Systematic Review

The Ethical Implications of Tissue Engineering for Regenerative Purposes: A Systematic Review

Anne-Floor J. de Kanter , Karin R. Jongsma , Marianne C. Verhaar , and Annelien L. Bredenoord

Published: 10 April 2023


Tissue Engineering (TE) is a branch of Regenerative Medicine (RM) that combines stem cells and biomaterial scaffolds to create living tissue constructs to restore patients’ organs after injury or disease. Over the last decade, emerging technologies such as 3D bioprinting, biofabrication, supramolecular materials, induced pluripotent stem cells, and organoids have entered the field. While this rapidly evolving field is expected to have great therapeutic potential, its development from bench to bedside presents several ethical and societal challenges. To make sure TE will reach its ultimate goal of improving patient welfare, these challenges should be mapped out and evaluated. Therefore, we performed a systematic review of the ethical implications of the development and application of TE for regenerative purposes, as mentioned in the academic literature. A search query in PubMed, Embase, Scopus, and PhilPapers yielded 2451 unique articles. After systematic screening, 237 relevant ethical and biomedical articles published between 2008 and 2021 were included in our review. We identified a broad range of ethical implications that could be categorized under 10 themes. Seven themes trace the development from bench to bedside: (1) animal experimentation, (2) handling human tissue, (3) informed consent, (4) therapeutic potential, (5) risk and safety, (6) clinical translation, and (7) societal impact. Three themes represent ethical safeguards relevant to all developmental phases: (8) scientific integrity, (9) regulation, and (10) patient and public involvement. This review reveals that since 2008 a significant body of literature has emerged on how to design clinical trials for TE in a responsible manner. However, several topics remain in need of more attention. These include the acceptability of alternative translational pathways outside clinical trials, soft impacts on society and questions of ownership over engineered tissues. Overall, this overview of the ethical and societal implications of the field will help promote responsible development of new interventions in TE and RM. It can also serve as a valuable resource and educational tool for scientists, engineers, and clinicians in the field by providing an overview of the ethical considerations relevant to their work.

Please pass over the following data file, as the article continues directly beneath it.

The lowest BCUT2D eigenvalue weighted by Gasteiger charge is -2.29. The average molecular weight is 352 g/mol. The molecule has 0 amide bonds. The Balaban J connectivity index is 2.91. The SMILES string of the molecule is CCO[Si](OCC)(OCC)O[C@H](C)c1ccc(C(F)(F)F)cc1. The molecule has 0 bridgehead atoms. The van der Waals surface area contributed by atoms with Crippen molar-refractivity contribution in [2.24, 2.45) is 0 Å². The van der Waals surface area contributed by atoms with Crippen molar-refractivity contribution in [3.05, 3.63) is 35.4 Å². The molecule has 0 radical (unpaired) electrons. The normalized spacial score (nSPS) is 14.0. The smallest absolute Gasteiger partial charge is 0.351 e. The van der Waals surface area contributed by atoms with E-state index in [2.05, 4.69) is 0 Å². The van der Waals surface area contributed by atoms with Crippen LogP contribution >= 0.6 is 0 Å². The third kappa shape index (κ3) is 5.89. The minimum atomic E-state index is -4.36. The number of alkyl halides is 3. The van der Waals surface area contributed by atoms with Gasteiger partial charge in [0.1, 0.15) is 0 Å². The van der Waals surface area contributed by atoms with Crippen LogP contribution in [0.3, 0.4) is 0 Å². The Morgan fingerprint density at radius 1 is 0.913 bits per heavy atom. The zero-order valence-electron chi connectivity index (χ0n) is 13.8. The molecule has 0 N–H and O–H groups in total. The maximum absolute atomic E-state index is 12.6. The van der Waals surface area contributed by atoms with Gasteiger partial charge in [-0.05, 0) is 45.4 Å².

Full Access Link: Tissue engineering. Part B, Reviews